This post's theme word is asterismos, "the use of a seemingly unnecessary word or phrase to introduce what you're about to say." Hi-ya! Good morning class, I'm Lila! (<-- be="" delivered="" must="" p="" pronounced="" rhyme="" singsong="" to="">

Wednesday, October 4, 2017

What is your favorite pattern?

I take attendance by having the students answer a question.

What is your favorite pattern?

Visual patterns:
  • checkered
  • paisley
  • checkered
  • geometric
  • stripes
  • plaid
Math patterns:
  • a hexagonal lattice
  • fractals but only when graphed on the TI-84
  • Fibonacci #s
  • fibonaci [sic] sequence 
  • Mandelbrot set
  • compound interest
  • Minkowsky
  • Pascal's Triangle
  • the one that looks like this [scribbled-out drawing] NVM I messed it up but it's like a fractal with a lot of circles
  • set of interesting numbers
Social patterns seemed to be mostly self-referential descriptors:
  • women self-selecting out of CS (not)
  • sleep, eat, soccer (repeat)
  • sleep, eat, sleep, eat, sleep, eat (repeat)
The uncategorizable "randomness" gets a mention, since: is that a pattern? Ditto to "object-oriented" and the student who wrote simply "hate patterns", as if adding a subject to the verb would take too much effort. You hate so much that it suppresses your verbal skills. Apparently.

A tip of my hat to the person clever enough to say "baldness".

I looked up the symbols to transcribe this as faithfully to the handwritten original as possible: "DΔ7E7AΔ7FΔ7".

The Award for Narrative Convenience and Irksomeness goes to the person whose favorite pattern is "deus ex machina".

The Recurringly Attempting to Get Into the Professor's Good Graces Plaque goes to the student whose favorite pattern is "one of good attendance".

This post is dedicated to the student who diligently checked this blog --- although often through a VPN, so that I wouldn't know who was reading --- and then came to my office throughout the semester to ask me why I wasn't updating it.

This post's theme word is antimetabole, "a literary and rhetorical device in which a phrase or sentence is repeated, but in reverse order." The linguistic patterns woven into the antimetabole dazzled and amazed.

Monday, October 2, 2017

What is your quest?

I take attendance by having the students answer a question. This one has occurred previously.

What is your quest?

References first, of course:
  • To seek the holy grail.
  • blue?
  • blue! no, wait...
  • To catch them all
Then things that might be references, but the Stodgy Professor Didn't Get It:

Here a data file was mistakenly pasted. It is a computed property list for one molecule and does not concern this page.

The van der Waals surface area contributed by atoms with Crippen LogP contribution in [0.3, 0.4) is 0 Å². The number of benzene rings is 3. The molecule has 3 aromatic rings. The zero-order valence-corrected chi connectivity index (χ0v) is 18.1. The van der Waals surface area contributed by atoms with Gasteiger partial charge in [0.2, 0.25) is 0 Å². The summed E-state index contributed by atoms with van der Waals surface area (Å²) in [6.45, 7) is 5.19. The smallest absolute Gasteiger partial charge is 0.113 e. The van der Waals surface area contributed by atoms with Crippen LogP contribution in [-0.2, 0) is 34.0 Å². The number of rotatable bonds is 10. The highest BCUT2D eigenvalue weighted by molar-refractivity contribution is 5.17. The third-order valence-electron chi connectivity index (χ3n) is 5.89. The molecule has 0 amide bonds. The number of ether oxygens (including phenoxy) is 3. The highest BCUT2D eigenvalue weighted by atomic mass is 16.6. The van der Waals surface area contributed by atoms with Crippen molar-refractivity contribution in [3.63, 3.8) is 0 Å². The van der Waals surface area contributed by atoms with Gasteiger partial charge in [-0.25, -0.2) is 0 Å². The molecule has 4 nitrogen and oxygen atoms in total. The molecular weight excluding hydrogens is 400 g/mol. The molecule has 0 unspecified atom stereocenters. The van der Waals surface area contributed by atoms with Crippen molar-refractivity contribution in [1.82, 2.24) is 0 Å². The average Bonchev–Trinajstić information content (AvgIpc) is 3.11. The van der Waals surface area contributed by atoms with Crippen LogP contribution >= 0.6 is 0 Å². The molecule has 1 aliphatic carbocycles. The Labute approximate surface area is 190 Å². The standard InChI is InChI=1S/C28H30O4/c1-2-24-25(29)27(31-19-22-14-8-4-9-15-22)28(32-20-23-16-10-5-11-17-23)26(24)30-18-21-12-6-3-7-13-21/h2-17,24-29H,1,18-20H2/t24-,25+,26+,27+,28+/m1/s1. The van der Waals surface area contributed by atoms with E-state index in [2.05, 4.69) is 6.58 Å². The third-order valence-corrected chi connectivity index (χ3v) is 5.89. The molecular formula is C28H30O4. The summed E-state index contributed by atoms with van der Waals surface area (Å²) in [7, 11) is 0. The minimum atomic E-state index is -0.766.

• To catch the golden shoop
  • neze!
  • :)
Locally-relevant quests:
  • to participate in a really good high five
  • to pass this class with flying colors
This attendance sheet moved a bit slowly throughout the room, so some people responded with hyper-local, context-sensitive quests:
  • To make sure everyone gets this [attendance sheet] before class ends
  • to remember to fill out the attendance sheet
Achievable, a bit self-centered, but what would YOU say if you were put on the spot for a quest?
  • get the platinum trophy
  • straight As
  • have a good shoulder
  • Have a good time
  • 8 hrs of sleep a night
  • To either see the world burn or live on an island with access to League of Legends servers and golden retrievers.
  • graduate
  • Schedule sandwiches to eat by myself
Noble quests that I hope succeed:
  • To eliminate suffering and stigma caused by mental illness.
Not really achievable, because of the limitations of reality:
  • frisbee around the world
  • to make travelling from US to London as fast as 10 min
  • To do literally everything
  • to reach my asymptote
  • to pet every dog
Quests which can only be awarded retrospectively (after death, or possibly after the end of time itself):
  • to eat as much ice cream as possible
  • Live a fulfilling life
  • Make the best cup of coffee ever

Today's Recursive Award of Recursively Awarding Recursive Awards of ... goes to the quest "to find out my next quest". (Look! You achieved it! Now you achieved it again!)

The Noble Quest that I absolutely endorse and support goes to "To eliminate suffering and stigma caused by mental illness."

This post's theme word is reeve (n), "a local official." Upon her deathbed, Cynthia was delighted to hear the reeve pronounce, "You have officially eaten as much ice cream as possible!" whereupon she died of satisfaction, though the coroner later disputed the fact by stating "Sugar overdose."